The Syrian civil war has driven more and more refugees into Lebanon, living in poverty, with more and more Syrian refugee children out of school, many young Syrian girls find themselves subject to early marriage. In refugee communities in Lebanon, early marriage has become the norm. Although the Syrian culture was not completely opposed to the idea of early marriage even before the crisis erupted, early marriage today is more frequent. According to figures released in 2016 by UNICEF, the prevalence of child marriage in pre-war Syria was 13%. Today, the prevalence of child marriage has risen to 39% in refugee communities in Lebanon.
The factors that drive refugee mothers and fathers to marry their girls off mainly stem from one place: desperation.
Because of the refugee status in Lebanon, refugee families struggle to make ends meet. Those lucky enough to find day jobs often work in construction or in vegetable fields for meager pay. Unable to provide for their families, parents marry their daughters off to older men who in turn pay a designated price for the bride. By allowing such a marriage, refugee parents not only have one less mouth to feed but they also get some money.
In addition to the financial strain, most Syrian refugees in Lebanon do not live in houses or apartments, instead they live in tent settlements scattered across the Bekaa valley and in the South of Lebanon. Built very close to each other, these tents are made of nothing more than wood and plastic tarps. Still heavily influenced by cultural norms, Syrian families are anxious by the close proximity of other tent settlers and worry about preserving the honor of their daughters. By marrying their daughters off, refugee parents believe that they are protecting them from the possibility of harassment and gossip.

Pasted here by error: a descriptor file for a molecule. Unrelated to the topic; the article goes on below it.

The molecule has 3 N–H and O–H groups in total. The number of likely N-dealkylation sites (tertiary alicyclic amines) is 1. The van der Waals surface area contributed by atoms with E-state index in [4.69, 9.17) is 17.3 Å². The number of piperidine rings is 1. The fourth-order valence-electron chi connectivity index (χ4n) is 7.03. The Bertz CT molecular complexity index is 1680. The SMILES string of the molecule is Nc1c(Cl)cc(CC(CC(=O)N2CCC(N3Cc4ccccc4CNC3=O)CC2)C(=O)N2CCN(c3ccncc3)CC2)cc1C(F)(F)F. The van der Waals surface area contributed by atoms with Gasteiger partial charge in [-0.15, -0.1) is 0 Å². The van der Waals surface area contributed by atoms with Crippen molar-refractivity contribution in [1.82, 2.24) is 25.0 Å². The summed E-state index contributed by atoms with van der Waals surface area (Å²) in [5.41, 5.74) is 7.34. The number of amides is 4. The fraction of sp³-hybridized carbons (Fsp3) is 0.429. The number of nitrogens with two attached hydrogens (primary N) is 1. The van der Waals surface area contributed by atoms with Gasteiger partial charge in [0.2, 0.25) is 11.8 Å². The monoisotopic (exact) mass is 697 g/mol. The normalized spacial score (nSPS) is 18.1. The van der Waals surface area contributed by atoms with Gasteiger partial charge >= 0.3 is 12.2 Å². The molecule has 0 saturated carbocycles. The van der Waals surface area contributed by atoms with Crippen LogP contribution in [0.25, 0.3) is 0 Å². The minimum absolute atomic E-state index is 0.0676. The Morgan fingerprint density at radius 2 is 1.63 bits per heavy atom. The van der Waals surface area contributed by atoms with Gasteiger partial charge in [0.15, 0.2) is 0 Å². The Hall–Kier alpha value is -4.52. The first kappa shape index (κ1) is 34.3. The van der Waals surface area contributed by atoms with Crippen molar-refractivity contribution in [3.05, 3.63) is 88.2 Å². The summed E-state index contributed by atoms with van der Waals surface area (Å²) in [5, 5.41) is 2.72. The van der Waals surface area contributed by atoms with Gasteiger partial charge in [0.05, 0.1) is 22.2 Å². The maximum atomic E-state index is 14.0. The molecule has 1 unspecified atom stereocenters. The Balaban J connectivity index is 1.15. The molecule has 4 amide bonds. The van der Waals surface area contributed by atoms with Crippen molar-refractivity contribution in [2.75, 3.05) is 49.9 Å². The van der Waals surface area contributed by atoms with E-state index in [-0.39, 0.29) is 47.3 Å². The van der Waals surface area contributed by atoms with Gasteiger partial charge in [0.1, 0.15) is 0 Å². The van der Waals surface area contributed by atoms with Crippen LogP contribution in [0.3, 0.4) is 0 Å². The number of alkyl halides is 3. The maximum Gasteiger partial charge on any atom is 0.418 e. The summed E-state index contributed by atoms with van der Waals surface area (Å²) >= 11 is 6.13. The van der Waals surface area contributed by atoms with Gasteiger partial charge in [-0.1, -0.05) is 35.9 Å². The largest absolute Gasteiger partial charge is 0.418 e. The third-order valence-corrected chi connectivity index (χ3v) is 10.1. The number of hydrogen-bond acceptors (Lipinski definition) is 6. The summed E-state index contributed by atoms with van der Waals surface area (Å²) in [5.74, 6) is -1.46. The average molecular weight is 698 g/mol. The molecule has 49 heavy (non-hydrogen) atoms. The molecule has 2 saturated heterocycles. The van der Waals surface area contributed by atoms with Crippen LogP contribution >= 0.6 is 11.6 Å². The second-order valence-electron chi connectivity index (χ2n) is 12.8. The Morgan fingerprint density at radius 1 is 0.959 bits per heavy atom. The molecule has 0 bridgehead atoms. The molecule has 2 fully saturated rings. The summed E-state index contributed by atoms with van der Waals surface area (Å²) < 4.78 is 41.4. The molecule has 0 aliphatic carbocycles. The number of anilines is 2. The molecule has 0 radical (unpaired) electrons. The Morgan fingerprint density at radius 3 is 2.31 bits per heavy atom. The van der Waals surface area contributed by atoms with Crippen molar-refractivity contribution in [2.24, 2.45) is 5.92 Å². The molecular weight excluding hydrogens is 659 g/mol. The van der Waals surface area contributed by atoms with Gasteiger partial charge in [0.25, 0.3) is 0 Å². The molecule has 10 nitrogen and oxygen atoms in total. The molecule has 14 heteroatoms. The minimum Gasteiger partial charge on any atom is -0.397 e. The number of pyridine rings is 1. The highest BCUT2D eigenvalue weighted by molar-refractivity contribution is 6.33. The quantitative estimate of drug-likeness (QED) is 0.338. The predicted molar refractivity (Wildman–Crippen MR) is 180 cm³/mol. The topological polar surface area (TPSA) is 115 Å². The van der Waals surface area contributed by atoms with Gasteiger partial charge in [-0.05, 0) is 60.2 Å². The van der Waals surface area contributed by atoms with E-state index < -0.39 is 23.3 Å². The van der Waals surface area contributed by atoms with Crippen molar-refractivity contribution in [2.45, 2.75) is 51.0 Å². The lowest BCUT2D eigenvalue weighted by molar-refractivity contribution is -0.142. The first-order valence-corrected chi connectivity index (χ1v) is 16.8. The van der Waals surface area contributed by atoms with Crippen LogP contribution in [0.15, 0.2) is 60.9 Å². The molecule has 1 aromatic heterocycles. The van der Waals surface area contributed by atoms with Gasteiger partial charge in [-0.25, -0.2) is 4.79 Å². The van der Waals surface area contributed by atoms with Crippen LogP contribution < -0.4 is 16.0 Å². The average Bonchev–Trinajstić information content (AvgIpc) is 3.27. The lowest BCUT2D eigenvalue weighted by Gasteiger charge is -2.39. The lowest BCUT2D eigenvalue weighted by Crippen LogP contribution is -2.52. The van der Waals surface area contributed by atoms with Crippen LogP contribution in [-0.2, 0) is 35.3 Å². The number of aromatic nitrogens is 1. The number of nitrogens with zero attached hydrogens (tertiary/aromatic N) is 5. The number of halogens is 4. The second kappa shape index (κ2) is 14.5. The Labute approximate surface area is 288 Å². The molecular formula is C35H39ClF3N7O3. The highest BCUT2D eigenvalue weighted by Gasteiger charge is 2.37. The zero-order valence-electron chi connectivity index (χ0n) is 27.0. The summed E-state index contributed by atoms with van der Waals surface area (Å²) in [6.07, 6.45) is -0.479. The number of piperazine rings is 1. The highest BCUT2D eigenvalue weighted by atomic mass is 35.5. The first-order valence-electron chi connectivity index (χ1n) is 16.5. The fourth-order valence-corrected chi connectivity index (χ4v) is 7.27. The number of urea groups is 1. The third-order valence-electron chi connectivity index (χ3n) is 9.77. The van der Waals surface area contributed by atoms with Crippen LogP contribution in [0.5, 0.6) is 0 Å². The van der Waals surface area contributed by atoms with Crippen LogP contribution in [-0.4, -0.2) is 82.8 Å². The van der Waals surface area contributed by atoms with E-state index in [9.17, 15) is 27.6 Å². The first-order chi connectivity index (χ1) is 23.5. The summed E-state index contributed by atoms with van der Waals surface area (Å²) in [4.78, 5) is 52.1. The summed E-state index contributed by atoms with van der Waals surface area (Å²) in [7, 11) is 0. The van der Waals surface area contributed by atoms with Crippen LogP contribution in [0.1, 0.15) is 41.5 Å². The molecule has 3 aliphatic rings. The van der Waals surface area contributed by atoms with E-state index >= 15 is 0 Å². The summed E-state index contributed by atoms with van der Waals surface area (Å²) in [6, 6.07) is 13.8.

Instead of enjoying their childhood and increasing their knowledge at school, Syrian refugee girls are expected to tend to their husbands and stay at home.
At 15, Farah, who is engaged to be married, has only seen her fiancé once before. Living in the Bekaa valley with her mother and four siblings, Farah’s engagement comes months after the disappearance of her father in Syria. Without a male figure at home, Farah’s mother, Amal, feels the urge to quickly find husbands for her daughters.
Farah’s younger sister, Cedra, who is only 10 years old, is also at risk of early marriage. Cedra’s mother admits that she has no problem with pulling her daughter out of school once she finds her a suitable husband.
As our relationship with Amal further develops, our staff takes every opportunity to share the gospel to her. In addition to the Humanitarian aid that Amal and her family receives, Heart for Lebanon also designates time to visit with her and listen to her joys as well as her worries.
Driven by the compassionate heart of Jesus Christ, we pray that Amal experiences God’s unfailing love so that she may one day seek him in her life.